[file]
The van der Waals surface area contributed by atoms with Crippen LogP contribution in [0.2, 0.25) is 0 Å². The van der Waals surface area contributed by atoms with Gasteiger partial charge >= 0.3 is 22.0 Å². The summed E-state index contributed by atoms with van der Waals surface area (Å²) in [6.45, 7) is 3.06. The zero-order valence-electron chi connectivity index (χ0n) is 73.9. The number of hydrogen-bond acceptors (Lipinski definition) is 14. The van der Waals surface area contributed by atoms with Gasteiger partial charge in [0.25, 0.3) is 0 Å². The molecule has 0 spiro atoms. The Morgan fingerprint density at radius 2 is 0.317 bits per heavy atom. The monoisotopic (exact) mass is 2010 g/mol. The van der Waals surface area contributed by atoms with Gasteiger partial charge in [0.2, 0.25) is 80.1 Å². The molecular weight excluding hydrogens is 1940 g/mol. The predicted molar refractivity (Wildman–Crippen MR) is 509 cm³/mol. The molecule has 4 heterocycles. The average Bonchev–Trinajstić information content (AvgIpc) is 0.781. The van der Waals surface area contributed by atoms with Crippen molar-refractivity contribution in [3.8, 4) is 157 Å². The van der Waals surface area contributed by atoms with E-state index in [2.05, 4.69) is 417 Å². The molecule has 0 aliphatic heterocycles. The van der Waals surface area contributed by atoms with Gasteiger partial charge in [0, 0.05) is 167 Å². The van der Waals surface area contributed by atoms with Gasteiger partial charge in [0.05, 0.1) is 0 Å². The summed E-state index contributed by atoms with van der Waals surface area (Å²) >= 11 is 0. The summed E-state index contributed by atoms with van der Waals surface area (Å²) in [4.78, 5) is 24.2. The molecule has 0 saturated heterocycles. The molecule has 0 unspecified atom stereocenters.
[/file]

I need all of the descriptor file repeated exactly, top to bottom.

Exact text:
The van der Waals surface area contributed by atoms with Crippen LogP contribution in [0.2, 0.25) is 0 Å². The van der Waals surface area contributed by atoms with Gasteiger partial charge >= 0.3 is 22.0 Å². The summed E-state index contributed by atoms with van der Waals surface area (Å²) in [6.45, 7) is 3.06. The zero-order valence-electron chi connectivity index (χ0n) is 73.9. The number of hydrogen-bond acceptors (Lipinski definition) is 14. The van der Waals surface area contributed by atoms with Gasteiger partial charge in [0.25, 0.3) is 0 Å². The molecule has 0 spiro atoms. The Morgan fingerprint density at radius 2 is 0.317 bits per heavy atom. The monoisotopic (exact) mass is 2010 g/mol. The van der Waals surface area contributed by atoms with Gasteiger partial charge in [0.2, 0.25) is 80.1 Å². The molecular weight excluding hydrogens is 1940 g/mol. The predicted molar refractivity (Wildman–Crippen MR) is 509 cm³/mol. The molecule has 4 heterocycles. The average Bonchev–Trinajstić information content (AvgIpc) is 0.781. The van der Waals surface area contributed by atoms with Crippen molar-refractivity contribution in [3.8, 4) is 157 Å². The van der Waals surface area contributed by atoms with E-state index in [2.05, 4.69) is 417 Å². The molecule has 0 aliphatic heterocycles. The van der Waals surface area contributed by atoms with Gasteiger partial charge in [0, 0.05) is 167 Å². The van der Waals surface area contributed by atoms with Gasteiger partial charge in [0.05, 0.1) is 0 Å². The summed E-state index contributed by atoms with van der Waals surface area (Å²) >= 11 is 0. The summed E-state index contributed by atoms with van der Waals surface area (Å²) in [4.78, 5) is 24.2. The molecule has 0 saturated heterocycles. The molecule has 0 unspecified atom stereocenters.